Experiential avoidance as a mechanism of change across cognitive-behavioral therapy in a sample of participants with heterogeneous anxiety disorders
Eustis, Elizabeth H.
Rosellini, Anthony J.
Farchione, Todd J.
Barlow, David H.
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Citation (published version)Elizabeth H Eustis, Nicole Cardona, Maya Nauphal, Shannon Sauer-Zavala, Anthony J Rosellini, Todd J Farchione, David H Barlow. 2020. "Experiential Avoidance as a Mechanism of Change Across Cognitive-Behavioral Therapy in a Sample of Participants with Heterogeneous Anxiety Disorders." Cognitive Therapy and Research, Volume 44, Issue 2, pp. 275 - 286. https://doi.org/10.1007/s10608-019-10063-6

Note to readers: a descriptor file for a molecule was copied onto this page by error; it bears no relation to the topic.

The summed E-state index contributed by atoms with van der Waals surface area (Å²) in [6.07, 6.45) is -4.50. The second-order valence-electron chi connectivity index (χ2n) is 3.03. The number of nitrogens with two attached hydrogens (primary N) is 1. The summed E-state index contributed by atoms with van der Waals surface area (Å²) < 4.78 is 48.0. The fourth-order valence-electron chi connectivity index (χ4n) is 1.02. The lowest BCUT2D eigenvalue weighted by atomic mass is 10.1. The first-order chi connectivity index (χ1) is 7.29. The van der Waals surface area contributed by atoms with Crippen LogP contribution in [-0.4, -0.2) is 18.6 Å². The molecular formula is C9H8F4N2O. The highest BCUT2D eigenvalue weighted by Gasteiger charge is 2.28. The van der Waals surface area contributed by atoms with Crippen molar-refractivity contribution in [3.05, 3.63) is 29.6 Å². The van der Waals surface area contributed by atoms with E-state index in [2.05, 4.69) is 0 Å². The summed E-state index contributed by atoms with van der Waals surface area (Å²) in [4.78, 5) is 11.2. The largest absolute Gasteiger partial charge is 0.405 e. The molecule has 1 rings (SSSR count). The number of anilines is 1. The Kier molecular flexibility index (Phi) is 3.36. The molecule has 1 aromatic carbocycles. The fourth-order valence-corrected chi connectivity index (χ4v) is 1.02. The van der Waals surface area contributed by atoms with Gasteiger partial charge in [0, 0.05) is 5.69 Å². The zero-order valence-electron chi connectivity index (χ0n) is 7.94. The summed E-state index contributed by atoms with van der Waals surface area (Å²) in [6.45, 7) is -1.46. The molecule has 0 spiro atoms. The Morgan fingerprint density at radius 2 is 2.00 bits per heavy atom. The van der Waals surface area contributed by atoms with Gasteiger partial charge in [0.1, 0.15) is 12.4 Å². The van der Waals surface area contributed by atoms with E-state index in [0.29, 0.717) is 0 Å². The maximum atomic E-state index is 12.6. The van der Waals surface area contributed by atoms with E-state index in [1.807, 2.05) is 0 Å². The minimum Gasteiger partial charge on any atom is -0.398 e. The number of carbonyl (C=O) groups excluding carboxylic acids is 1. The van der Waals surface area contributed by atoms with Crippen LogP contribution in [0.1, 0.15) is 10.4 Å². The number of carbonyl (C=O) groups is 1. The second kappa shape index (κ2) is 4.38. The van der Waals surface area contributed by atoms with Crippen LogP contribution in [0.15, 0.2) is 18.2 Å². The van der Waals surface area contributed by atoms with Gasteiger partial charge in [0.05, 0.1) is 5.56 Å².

Despite the substantial evidence that supports the efficacy of cognitive-behavioral therapy for the treatment of anxiety and related disorders, our understanding of mechanisms of change throughout treatment remains limited. The goal of the current study was to examine changes in experiential avoidance across treatment in a sample of participants (N = 179) with heterogeneous anxiety disorders receiving various cognitive-behavioral therapy protocols. Univariate latent growth curve models were conducted to examine change in experiential avoidance across treatment, followed by parallel process latent growth curve models to examine the relationship between change in experiential avoidance and change in anxiety symptoms. Finally, bivariate latent difference score models were conducted to examine the temporal precedence of change in experiential avoidance and change in anxiety. Results indicated that there were significant reductions in experiential avoidance across cognitive-behavioral treatment, and that change in experiential avoidance was significantly associated with change in anxiety. Results from the latent difference score models indicated that change in experiential avoidance preceded and predicted subsequent changes in anxiety, whereas change in anxiety did not precede and predict subsequent changes in experiential avoidance. Taken together, these results provide additional support for reductions in experiential avoidance as a transdiagnostic mechanism in cognitive-behavioral therapy.